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Defibrillator Death _VERIFIED_

Background: Implantable defibrillators (ICDs) prevent sudden cardiac death. With declining health, ICD therapy may prolong death and expose the patient to unnecessary pain and anxiety. Few studies have addressed end of life care in ICD patients. The objective of this study was to investigate end of life in ICD patients, with respect to location of death; duration between do-not-resuscitate (DNR)-orders and deactivation of ICD therapy or DNR and time of death.

defibrillator death


Methods and results: A descriptive analysis of 65 deceased ICD patients, all whom had a written DNR-order before death, is presented. The majority (86%) was treated in hospitals, mainly (63%) university hospitals, and many (33%) in cardiology wards. Despite DNR-order, ICD shock therapy was active in 51% of all patients. In those with therapy deactivated at death, therapy deactivation was carried out two days or more after DNR-order in more than a third (38%). The time from DNR decision to death in patients with therapy active had a median of four days (IQR 1-38). During the last 24h of life, 24% of the patients experienced shock treatment.

Conclusions: The majority of ICD patients with a DNR-order were treated in university hospitals. More than half still had shock treatment active at time of death with a median of four days or more between DNR decision and death. Patients with therapy deactivated, two days or more elapsed in more than a third from DNR decision to deactivation of therapy, exposing patients to a high risk of painful shocks before death.

Methods and results: We conducted a multicenter study of the impact of the implantable cardioverter-defibrillator (ICD) for prevention of SD in 132 patients (93 males and 39 females, age 40+/-15 years) with ARVC/D. Implant indications were a history of cardiac arrest in 13 patients (10%), sustained ventricular tachycardia in 82 (62%), syncope in 21 (16%), and other in 16 (12%). During a mean follow-up of 39+/-25 months, 64 patients (48%) had appropriate ICD interventions, 21 (16%) had inappropriate interventions, and 19 (14%) had ICD-related complications. Fifty-three (83%) of the 64 patients with appropriate interventions received antiarrhythmic drug therapy at the time of first ICD discharge. Programmed ventricular stimulation was of limited value in identifying patients at risk of tachyarrhythmias during the follow-up (positive predictive value 49%, negative predictive value 54%). Four patients (3%) died, and 32 (24%) experienced ventricular fibrillation/flutter that in all likelihood would have been fatal in the absence of the device. At 36 months, the actual patient survival rate was 96% compared with the ventricular fibrillation/flutter-free survival rate of 72% (P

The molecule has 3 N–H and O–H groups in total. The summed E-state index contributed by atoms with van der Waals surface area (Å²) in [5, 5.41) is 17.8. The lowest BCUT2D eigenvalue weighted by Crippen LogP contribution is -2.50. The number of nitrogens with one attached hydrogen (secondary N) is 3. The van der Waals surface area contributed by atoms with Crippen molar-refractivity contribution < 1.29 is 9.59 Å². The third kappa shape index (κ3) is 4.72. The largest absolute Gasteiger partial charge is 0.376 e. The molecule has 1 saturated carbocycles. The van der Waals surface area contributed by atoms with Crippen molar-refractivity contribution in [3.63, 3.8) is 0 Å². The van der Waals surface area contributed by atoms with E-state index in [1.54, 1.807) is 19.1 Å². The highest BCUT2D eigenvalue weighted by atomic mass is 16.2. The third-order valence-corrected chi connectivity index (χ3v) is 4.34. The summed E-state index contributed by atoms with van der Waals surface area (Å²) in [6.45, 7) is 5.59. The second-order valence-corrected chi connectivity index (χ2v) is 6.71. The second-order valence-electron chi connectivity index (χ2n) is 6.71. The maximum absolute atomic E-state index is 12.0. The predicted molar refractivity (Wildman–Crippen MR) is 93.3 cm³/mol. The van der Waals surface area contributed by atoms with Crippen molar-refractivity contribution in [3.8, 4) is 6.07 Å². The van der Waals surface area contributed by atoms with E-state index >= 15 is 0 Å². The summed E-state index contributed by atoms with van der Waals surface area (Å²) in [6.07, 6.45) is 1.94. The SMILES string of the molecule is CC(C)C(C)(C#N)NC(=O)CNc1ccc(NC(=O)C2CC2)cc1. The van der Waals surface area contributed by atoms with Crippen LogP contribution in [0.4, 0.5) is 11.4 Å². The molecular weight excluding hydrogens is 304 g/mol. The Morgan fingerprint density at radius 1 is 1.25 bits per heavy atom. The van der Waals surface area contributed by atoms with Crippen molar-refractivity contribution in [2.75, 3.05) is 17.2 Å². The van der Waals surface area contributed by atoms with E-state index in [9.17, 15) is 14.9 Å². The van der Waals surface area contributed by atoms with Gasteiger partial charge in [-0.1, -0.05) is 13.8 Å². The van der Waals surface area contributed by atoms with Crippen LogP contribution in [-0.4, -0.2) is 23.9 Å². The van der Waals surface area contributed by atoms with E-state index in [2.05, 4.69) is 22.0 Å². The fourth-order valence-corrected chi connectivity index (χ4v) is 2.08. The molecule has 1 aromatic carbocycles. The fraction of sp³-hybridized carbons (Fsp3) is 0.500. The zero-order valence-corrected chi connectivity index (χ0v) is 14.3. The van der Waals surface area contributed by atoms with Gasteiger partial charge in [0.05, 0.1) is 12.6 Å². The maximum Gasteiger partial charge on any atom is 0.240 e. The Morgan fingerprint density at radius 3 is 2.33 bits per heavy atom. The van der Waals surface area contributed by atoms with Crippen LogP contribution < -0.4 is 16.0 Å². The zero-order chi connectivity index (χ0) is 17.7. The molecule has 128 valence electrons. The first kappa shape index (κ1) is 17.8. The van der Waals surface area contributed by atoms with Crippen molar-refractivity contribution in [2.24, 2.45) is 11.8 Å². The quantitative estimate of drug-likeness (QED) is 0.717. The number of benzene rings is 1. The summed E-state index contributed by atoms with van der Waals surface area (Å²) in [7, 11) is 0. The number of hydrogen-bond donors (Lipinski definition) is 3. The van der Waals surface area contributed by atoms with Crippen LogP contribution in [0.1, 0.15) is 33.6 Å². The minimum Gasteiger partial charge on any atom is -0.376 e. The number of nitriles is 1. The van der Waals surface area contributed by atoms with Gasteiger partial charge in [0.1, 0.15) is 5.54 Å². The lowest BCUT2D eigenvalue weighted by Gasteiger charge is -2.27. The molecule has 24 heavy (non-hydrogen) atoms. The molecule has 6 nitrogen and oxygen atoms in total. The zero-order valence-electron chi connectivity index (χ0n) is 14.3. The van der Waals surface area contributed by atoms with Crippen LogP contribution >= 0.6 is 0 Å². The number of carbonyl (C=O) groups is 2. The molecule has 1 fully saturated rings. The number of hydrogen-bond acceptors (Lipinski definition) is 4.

It has taken Carole Docherty 11 years to discuss the sensitive topic of deactivating her implantable cardioverter defibrillator (ICD) with her family. After learning about the issue from BHF arrhythmia nurse Wendy Churchouse (pictured right), Carole is appearing in a DVD aimed at healthcare professionals to encourage them to talk to patients about deactivation.

Carole, aged 65, from Carmarthen, was fitted with an ICD after being diagnosed with arrhythmogenic right ventricular cardiomyopathy, a condition that can cause sudden cardiac death. Sadly, the diagnosis came as a result of having tests conducted after her son had died from the same inherited heart condition.

What that means is that if the heart goes into a potentially lethal rhythm, the ICD delivers a shock to restore it to normal, just as an external defibrillator would. However, the difference is that an ICD keeps automatically delivering this shock unless you deactivate it, which can be very distressing for someone in their final stages of life, as well as for their loved ones and hospital staff.

Patients with implantable defibrillators (ICDs) or resynchronization devices with defibrillator (CRT-Ds) were most likely to die of heart failure or noncardiac causes, not sudden death, a single-center study found.

Of the 2,859 patients included in the analysis, the 8-year cumulative incidence for heart failure death was 8.6% among patients with an ICD for primary prevention and 9.6% among secondary prevention ICD patients, and 22.6% for those with a CRT-D (log rank P

Conversely, the 8-year cumulative incidence of sudden death was 2.1% and 3.2% in the primary and secondary prevention ICD patients, and 3.6% in those with a CRT-D (log rank P=0.026), according to the study published online in the journal HeartRhythm.

Defibrillator devices have been shown in large randomized trials to decrease mortality among primary prevention ICD patients, including those with ischemic and nonischemic heart disease at risk of sudden arrhythmic death.

They classified deaths as cardiac, noncardiac, and sudden death. They further divided the cardiac group into tachyarrhythmic, bradyarrhythmic, heart failure, nonarrhythmic nonheart failure, and in cardiac but unable to classify further.

Schalij and colleagues also found it "remarkable" that all three groups of patients had comparable rates of sudden death: 7%, 8%, and 7%, respectively. However, they said, this should be interpreted with caution because of "wide confidence intervals making accurate comparison difficult between the three groups."